3. If it's on sale, it's time to buy

Some retailers can -- and do -- increase prices before a sale so they can offer bigger discounts. Other retailers will slash prices routinely every week or weekend. In both scenarios, those sale prices are nothing special; if you miss the sale this weekend, you can likely catch it next weekend.

Don't get lured into a purchase just because something's on sale. You can differentiate a good sale from a bad one by doing your homework. Try using comparison shopping apps like Honey or ShopSavvy so you know baseline prices. That'll help you sniff out the fake deals quickly.

4. Only shop with coupons

According to Juniper Research, coupon redemptions totaled $47 billion in 2017. Unfortunately, there's no data on how much consumers had to spend to get those savings. Grocery store coupons, in particular, can be challenging for money-savers. Sure, they'll offer discounts on brand-name goods, but you might spend even less by purchasing the generic version with no coupon.

Worse yet are the coupons that require you to buy more than one yogurt or box of cereal. If you generally pick up six yogurts at the grocery store, then go ahead and clip that coupon. But the coupon that requires you to buy more than you normally would is far less valuable.

5. A best-price guarantee means you don't have to comparison shop

Online retailers love to promote their best-price guarantees -- and for good reason. They can soften a bargain shopper's paranoia about overpaying.

But a best-price guarantee doesn't mean the retailer is comparison shopping for you. The item you're looking for may indeed have a lower price elsewhere -- but it's up to you to prove it. The guarantee only means the retailer will match a lower price when you can document it. And typically, there are exceptions and limitations involved. Read the fine print so you know what that guarantee actually means.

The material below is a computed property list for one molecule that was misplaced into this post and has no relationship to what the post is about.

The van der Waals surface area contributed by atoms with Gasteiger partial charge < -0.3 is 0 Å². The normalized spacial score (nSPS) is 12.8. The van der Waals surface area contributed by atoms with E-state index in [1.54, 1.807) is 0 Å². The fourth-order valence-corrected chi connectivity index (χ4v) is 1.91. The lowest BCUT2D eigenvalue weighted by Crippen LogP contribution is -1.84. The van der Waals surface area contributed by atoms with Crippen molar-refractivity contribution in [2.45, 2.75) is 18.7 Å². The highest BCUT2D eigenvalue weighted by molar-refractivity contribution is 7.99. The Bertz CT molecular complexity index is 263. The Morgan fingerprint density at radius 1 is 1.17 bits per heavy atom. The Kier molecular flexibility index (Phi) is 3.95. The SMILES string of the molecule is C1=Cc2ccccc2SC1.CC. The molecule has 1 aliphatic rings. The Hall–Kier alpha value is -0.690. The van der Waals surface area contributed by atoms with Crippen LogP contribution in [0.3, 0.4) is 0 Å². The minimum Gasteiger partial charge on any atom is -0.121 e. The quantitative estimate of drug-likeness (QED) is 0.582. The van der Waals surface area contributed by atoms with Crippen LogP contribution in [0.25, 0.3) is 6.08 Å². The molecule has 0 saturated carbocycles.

Don't take discounts at face value

You don't have to go to the dark side of the moon to find a deal. But you do have to look beyond a discount's face value to make sure it's really going to save you money. After all, it would be better to save more in your retirement accounts than save a few cents on an item you wouldn't have purchased if it weren't on sale.

Invest Smarter with The Motley Fool

Join Over 1 Million Premium Members Receiving…

  • New Stock Picks Each Month
  • Detailed Analysis of Companies
  • Model Portfolios
  • Live Streaming During Market Hours
  • And Much More
Get Started Now

Related Articles

Motley Fool Returns

Motley Fool Stock Advisor

Market-beating stocks from our award-winning service.

Stock Advisor Returns
S&P 500 Returns

Calculated by average return of all stock recommendations since inception of the Stock Advisor service in February of 2002. Returns as of 11/30/2021.

Discounted offers are only available to new members. Stock Advisor list price is $199 per year.

Our Most Popular Articles

Premium Investing Services

Invest better with the Motley Fool. Get stock recommendations, portfolio guidance, and more from the Motley Fool's premium services.